Grow Ohio Valley spoke about the importance of securing healthy, and locally grown food and we saw great potential to do so in the region. The abandoned factories on both side of the river were destined to be greenhouses in our vision. Many sustainable economic development ideas were generated and action steps determined.

 

Acknowledgement of the original inhabitants of the Ohio Valley were made and respect given to their ancient ways of living in balance and harmony with the natural world. “There was a time, not so long ago, when you could drink the waters flowing in the Ohio. Now it is the most polluted river in the country. We must make a commitment to learn the ancient ways of the indigenous people to restore peace with nature and secure a happy and healthy future for our children.

 

Local county commissioners, city council members, economic development offices, and others were contacted and invited to the conference. We were disappointed that only one local official was present- a city council member from Wheeling, because we know how important it is to have local officials embrace an expanded view of the Ohio Valleys future. We need a diversified economy, not one dependent on polluting boom and bust fossil fuel industries. We are a vulnerable people here in Appalachia, due to the poverty that we are kept in by greedy, exploitative corporations and their puppet politicians.

 

A living wage is not easy to come by in the hills of Ohio and West Virginia. Therefore, when a toxic industry is promoted by state and local authorities, as a way to create jobs and economic prosperity, there are few questions asked. People just need a job. They can’t worry about what the industrial pollution will do to their air and water, or their children’s future. They have to feed their families anyway they can in an effort to simply survive.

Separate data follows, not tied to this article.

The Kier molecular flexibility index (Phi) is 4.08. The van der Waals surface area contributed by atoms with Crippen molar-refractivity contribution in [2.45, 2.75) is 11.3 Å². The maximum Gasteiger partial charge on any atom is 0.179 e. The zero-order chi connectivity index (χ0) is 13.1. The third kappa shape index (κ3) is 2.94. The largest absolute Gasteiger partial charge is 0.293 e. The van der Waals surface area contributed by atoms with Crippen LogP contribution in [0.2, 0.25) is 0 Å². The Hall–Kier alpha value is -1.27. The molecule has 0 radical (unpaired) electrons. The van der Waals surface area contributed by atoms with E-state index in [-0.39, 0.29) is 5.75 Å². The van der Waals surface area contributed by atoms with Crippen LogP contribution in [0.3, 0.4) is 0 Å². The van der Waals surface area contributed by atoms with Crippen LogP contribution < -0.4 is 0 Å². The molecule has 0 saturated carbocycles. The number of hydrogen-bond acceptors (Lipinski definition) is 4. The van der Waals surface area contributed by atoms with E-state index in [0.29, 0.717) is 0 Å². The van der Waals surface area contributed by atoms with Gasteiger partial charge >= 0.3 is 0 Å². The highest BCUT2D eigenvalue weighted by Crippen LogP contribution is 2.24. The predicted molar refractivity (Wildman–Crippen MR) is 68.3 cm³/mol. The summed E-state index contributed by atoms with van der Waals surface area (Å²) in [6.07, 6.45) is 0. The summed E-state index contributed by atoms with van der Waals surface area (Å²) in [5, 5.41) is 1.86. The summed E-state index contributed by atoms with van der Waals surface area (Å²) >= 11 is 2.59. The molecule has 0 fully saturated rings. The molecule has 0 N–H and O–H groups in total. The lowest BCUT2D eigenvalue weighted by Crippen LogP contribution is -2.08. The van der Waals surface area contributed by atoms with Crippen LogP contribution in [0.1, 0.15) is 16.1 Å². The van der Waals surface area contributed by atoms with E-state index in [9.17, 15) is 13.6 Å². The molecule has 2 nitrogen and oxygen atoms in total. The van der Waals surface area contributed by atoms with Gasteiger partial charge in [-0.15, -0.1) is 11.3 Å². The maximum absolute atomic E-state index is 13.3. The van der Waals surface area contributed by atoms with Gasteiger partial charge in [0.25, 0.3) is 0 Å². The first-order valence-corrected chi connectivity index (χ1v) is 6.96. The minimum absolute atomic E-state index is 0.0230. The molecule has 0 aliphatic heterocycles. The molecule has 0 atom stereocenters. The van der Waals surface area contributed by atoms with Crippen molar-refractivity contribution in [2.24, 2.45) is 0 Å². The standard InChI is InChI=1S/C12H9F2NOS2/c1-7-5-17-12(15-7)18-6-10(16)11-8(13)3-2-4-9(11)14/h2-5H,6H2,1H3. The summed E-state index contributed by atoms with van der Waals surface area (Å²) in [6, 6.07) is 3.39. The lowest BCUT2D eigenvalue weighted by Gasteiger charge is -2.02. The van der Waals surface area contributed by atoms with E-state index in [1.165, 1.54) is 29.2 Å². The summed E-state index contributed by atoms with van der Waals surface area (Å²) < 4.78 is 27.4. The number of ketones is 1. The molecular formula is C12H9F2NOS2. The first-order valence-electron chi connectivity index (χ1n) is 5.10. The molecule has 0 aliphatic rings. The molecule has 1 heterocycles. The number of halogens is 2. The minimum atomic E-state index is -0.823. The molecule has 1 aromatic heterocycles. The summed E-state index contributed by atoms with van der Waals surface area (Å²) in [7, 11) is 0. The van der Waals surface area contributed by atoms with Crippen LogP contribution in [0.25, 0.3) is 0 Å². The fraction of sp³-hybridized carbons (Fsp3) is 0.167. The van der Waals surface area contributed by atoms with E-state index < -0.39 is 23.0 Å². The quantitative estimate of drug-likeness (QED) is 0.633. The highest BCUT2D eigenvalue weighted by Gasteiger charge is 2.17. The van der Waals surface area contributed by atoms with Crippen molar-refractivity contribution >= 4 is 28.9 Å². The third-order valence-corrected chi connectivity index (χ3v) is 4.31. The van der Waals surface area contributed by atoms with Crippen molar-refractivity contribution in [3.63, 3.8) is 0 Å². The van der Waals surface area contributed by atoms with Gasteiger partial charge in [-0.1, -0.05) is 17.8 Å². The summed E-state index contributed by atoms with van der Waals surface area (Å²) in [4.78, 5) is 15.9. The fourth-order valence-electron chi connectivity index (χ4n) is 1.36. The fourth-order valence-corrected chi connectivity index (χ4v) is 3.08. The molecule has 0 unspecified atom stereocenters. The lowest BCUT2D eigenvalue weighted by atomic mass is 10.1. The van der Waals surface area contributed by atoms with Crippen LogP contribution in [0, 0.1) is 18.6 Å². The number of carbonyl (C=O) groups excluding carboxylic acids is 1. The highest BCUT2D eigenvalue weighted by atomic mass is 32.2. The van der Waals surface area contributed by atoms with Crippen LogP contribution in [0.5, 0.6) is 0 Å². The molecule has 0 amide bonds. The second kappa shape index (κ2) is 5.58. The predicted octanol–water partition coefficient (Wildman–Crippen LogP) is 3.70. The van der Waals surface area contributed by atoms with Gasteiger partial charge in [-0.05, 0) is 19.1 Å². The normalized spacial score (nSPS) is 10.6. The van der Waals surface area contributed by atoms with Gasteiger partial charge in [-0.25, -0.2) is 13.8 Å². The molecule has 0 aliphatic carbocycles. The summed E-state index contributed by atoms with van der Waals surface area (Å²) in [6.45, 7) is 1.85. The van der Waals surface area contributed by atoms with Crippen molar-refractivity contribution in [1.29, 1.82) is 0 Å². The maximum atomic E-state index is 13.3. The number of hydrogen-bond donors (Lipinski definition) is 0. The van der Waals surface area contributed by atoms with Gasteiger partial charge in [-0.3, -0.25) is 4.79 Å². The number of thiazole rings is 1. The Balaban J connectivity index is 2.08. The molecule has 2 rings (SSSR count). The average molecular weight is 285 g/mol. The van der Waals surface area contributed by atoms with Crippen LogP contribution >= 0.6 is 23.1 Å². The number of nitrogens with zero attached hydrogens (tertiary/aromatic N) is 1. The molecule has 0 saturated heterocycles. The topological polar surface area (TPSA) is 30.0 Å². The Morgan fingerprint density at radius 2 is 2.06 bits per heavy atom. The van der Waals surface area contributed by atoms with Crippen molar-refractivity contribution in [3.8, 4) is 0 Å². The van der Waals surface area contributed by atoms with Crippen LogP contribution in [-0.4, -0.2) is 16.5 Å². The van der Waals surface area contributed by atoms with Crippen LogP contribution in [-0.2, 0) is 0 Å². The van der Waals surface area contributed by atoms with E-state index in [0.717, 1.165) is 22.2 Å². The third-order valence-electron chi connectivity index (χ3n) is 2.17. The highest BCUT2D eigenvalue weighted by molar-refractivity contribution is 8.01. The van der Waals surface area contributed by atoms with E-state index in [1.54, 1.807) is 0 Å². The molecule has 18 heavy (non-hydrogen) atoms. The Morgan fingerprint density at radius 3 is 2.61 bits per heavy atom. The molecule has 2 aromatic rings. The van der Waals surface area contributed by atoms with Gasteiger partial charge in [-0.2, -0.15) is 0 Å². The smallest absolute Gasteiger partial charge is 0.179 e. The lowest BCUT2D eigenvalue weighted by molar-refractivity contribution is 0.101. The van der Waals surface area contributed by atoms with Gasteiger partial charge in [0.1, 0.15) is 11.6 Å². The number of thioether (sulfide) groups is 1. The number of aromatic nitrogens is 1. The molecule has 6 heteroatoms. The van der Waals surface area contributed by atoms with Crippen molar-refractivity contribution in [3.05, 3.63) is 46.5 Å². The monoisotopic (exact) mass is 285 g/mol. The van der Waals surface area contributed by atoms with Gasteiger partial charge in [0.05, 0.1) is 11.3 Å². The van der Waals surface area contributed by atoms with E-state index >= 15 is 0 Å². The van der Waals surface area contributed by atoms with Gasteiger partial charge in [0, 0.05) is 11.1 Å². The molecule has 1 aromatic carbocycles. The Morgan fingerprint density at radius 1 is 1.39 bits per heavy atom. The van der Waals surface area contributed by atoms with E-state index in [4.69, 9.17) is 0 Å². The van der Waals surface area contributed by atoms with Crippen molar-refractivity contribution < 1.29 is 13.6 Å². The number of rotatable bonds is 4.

A better vision is needed for the Ohio Valley. The continued exploitation of our natural resources by the fossil fuel industry will result in an environmental and public health disaster. I know this to be true. I have witnessed the devastating effects of coal mining and oil and gas exploration. Upon a recent visit to my mother’s childhood home, just a few miles upstream from the Ohio River in Belmont County Ohio, we were heartsick to find a drastically changed landscape and acid mining drainage from the coal mining that is occurring right at the spot where my mother’s home once stood.

 

We will continue to try and engage our elected officials and community members to support a diversified and better future for the Ohio Valley. We do have the power to make positive changes in our communities, but we must act now. We shall remain persistent and resistant to all that threatens our children’s future. A’ho.

 

 

Jill A. Hunkler